- We recovered quickly from the Sept. 2017 pilot rostering failure
Average fares last year declined by 3pc, which was good news for our guests but bad news for competitors. Traffic grew 9pc to over 130m with Germany, Italy and Spain being our 3 largest growth markets. We expect above average EU capacity growth to continue into FY19, which will have a downward effect on fares. This may be partly ameliorated by the switch of some charter capacity back to previously security challenged markets such as Turkey and Egypt. We expect later in the year, some upward pressure on pricing as significantly higher oil prices impact margins, especially those EU airlines who continue to expand despite having no prospect of achieving profitability. Ryanair will continue to pursue our load factor active/yield passive strategy. No other EU airline can compete with Ryanair’s prices. During FY18 we took delivery of 50 new B737s, and increased our Boeing order to 135 firm MAX-200 Gamechangers, with a further 75 under option (210 in total). We opened 4 bases in Burgas, Memmingen, Naples & Poznan and launched over 260 new routes. This summer, we have announced over 200 new routes including markets in Jordan, Turkey and the Ukraine. We continue to grow strongly in Germany, Italy and the UK, and our Polish charter airline, Ryanair Sun, operated its first flights in April 2018.
Ancillaries, Labs & Customer Service:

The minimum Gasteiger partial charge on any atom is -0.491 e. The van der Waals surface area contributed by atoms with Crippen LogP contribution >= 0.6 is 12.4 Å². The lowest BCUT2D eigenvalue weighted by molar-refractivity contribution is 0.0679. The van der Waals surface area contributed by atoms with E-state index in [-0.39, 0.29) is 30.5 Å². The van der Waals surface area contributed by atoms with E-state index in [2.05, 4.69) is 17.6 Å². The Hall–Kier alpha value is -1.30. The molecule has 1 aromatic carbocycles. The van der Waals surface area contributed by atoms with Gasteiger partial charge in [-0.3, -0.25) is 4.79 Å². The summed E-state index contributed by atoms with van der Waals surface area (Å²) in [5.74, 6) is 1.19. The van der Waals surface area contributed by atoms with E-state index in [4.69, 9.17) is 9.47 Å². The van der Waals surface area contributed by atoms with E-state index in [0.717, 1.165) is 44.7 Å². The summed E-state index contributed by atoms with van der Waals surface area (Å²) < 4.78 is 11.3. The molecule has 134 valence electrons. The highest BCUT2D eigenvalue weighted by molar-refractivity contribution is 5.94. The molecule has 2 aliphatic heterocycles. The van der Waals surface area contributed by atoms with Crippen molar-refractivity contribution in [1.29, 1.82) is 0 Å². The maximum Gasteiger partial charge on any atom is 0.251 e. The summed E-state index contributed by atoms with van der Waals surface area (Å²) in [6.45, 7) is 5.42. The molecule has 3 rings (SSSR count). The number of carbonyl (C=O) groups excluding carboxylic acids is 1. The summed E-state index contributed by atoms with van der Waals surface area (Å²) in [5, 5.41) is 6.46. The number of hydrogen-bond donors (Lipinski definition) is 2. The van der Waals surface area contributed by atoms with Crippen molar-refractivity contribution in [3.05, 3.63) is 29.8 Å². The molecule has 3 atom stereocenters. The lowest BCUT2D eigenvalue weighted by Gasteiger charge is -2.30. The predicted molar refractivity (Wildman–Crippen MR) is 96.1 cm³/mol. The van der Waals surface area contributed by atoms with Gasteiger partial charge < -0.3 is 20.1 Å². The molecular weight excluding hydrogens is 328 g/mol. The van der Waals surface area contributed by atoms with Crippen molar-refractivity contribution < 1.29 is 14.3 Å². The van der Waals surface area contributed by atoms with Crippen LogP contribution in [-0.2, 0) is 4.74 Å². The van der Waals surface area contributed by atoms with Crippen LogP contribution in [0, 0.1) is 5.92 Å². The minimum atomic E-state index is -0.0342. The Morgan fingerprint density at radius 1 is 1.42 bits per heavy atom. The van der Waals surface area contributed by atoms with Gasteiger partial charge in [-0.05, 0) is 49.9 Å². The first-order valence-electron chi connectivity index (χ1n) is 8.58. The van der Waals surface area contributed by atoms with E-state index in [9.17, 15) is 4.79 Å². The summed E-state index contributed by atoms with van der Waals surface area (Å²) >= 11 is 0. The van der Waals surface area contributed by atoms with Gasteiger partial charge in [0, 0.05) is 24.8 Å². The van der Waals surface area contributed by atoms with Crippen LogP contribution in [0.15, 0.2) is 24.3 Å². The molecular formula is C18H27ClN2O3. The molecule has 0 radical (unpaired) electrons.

Ryanair Labs continues to deliver improvements in Customer Service, mobile & digital platforms, and our ancillary sales conversions. Labs has established 3 development offices in Dublin, Wroclaw, and Madrid, and employs almost 600 highly skilled digital professionals. “MyRyanair” membership has grown to 43m, while our website & app has over 1 billion visits p.a. Our improved mobile and digital platforms have delivered a 13pc increase in ancillary revenues (+4pc per guest) to over €2bn. Ancillaries now deliver 28pc of revenue and we are well on track to achieve our 5 year goal of 30pc. More guests are switching to our great value “plus” fares, reserved seating, priority boarding, and car hire. Ryanair Rooms penetration is rising steadily, albeit from a low base, as our guests recognise our unique combination of lowest hotel prices and travel credits. In the area of Customer Service, we have lowered our checked bag fees while increasing the bag allowance (to 20kg). Our amended 2 cabin bag policy (1 of which goes in the hold f.o.c. for non-priority guests) has improved boarding and punctuality, and we are expanding our offers in areas such as FastTrack, and ground transport connections. In March we launched our new environmental policy, which commits Ryanair to a series of industry leading environmental targets, including moving to “plastic free” within 5 years, while allowing our guests to contribute voluntarily to our carbon offset programme, the proceeds of which will be applied to support selected environmental projects. Over the last year our on-time performance has declined by 2pc from 88pc to 86pc. All of this decline was accounted for by increased ATC delays due to strikes and staffing/capacity shortages mainly in France, Germany and Italy. The delivery of ATC services in Europe is lamentable and creating unacceptable delays for our customers. Punctuality in Q4 was negatively impacted by unusually adverse weather conditions, which led to multiple airport snow closures at key bases including Dublin and Stansted for a number of days in late February/early March. We are working hard to increase staffing at our larger bases, re-designing boarding procedures, and providing additional spare aircraft in S.18 to improve our punctuality to our 90pc target, which is a key AGB target for the coming year.